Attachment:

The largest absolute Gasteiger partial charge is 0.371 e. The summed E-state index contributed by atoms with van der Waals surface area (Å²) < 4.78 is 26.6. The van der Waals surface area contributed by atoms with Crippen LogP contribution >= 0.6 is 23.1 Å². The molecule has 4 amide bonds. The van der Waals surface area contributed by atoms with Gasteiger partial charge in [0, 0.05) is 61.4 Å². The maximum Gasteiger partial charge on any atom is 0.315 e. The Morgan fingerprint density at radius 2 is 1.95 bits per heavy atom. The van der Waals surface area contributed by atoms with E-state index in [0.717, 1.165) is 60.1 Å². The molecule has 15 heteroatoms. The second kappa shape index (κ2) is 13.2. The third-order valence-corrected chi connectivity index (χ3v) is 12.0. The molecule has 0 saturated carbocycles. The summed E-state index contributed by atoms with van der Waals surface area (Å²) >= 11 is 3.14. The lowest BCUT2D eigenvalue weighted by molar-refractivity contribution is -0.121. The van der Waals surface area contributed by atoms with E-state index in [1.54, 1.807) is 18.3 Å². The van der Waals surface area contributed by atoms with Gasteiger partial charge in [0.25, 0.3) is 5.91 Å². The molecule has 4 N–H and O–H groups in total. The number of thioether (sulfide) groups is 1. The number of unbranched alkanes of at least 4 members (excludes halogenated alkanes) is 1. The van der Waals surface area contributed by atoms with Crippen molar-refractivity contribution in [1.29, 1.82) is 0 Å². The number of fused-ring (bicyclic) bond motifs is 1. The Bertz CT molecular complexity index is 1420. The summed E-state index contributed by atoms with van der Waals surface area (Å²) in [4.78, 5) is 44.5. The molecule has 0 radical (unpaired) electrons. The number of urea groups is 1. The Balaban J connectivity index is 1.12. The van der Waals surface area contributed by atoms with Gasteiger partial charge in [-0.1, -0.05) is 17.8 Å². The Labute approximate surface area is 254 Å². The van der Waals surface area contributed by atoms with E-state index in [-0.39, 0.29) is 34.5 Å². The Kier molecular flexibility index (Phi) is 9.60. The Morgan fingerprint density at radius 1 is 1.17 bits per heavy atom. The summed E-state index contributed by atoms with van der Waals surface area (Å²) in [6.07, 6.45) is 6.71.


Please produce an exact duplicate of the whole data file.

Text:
The largest absolute Gasteiger partial charge is 0.371 e. The summed E-state index contributed by atoms with van der Waals surface area (Å²) < 4.78 is 26.6. The van der Waals surface area contributed by atoms with Crippen LogP contribution >= 0.6 is 23.1 Å². The molecule has 4 amide bonds. The van der Waals surface area contributed by atoms with Gasteiger partial charge in [0, 0.05) is 61.4 Å². The maximum Gasteiger partial charge on any atom is 0.315 e. The Morgan fingerprint density at radius 2 is 1.95 bits per heavy atom. The van der Waals surface area contributed by atoms with E-state index in [0.717, 1.165) is 60.1 Å². The molecule has 15 heteroatoms. The second kappa shape index (κ2) is 13.2. The third-order valence-corrected chi connectivity index (χ3v) is 12.0. The molecule has 0 saturated carbocycles. The summed E-state index contributed by atoms with van der Waals surface area (Å²) >= 11 is 3.14. The lowest BCUT2D eigenvalue weighted by molar-refractivity contribution is -0.121. The van der Waals surface area contributed by atoms with E-state index in [1.54, 1.807) is 18.3 Å². The van der Waals surface area contributed by atoms with Gasteiger partial charge in [0.25, 0.3) is 5.91 Å². The molecule has 4 N–H and O–H groups in total. The number of thioether (sulfide) groups is 1. The number of unbranched alkanes of at least 4 members (excludes halogenated alkanes) is 1. The van der Waals surface area contributed by atoms with Crippen molar-refractivity contribution in [1.29, 1.82) is 0 Å². The number of fused-ring (bicyclic) bond motifs is 1. The Bertz CT molecular complexity index is 1420. The summed E-state index contributed by atoms with van der Waals surface area (Å²) in [4.78, 5) is 44.5. The molecule has 0 radical (unpaired) electrons. The number of urea groups is 1. The Balaban J connectivity index is 1.12. The van der Waals surface area contributed by atoms with Gasteiger partial charge in [-0.1, -0.05) is 17.8 Å². The Labute approximate surface area is 254 Å². The van der Waals surface area contributed by atoms with E-state index in [-0.39, 0.29) is 34.5 Å². The Kier molecular flexibility index (Phi) is 9.60. The Morgan fingerprint density at radius 1 is 1.17 bits per heavy atom. The summed E-state index contributed by atoms with van der Waals surface area (Å²) in [6.07, 6.45) is 6.71.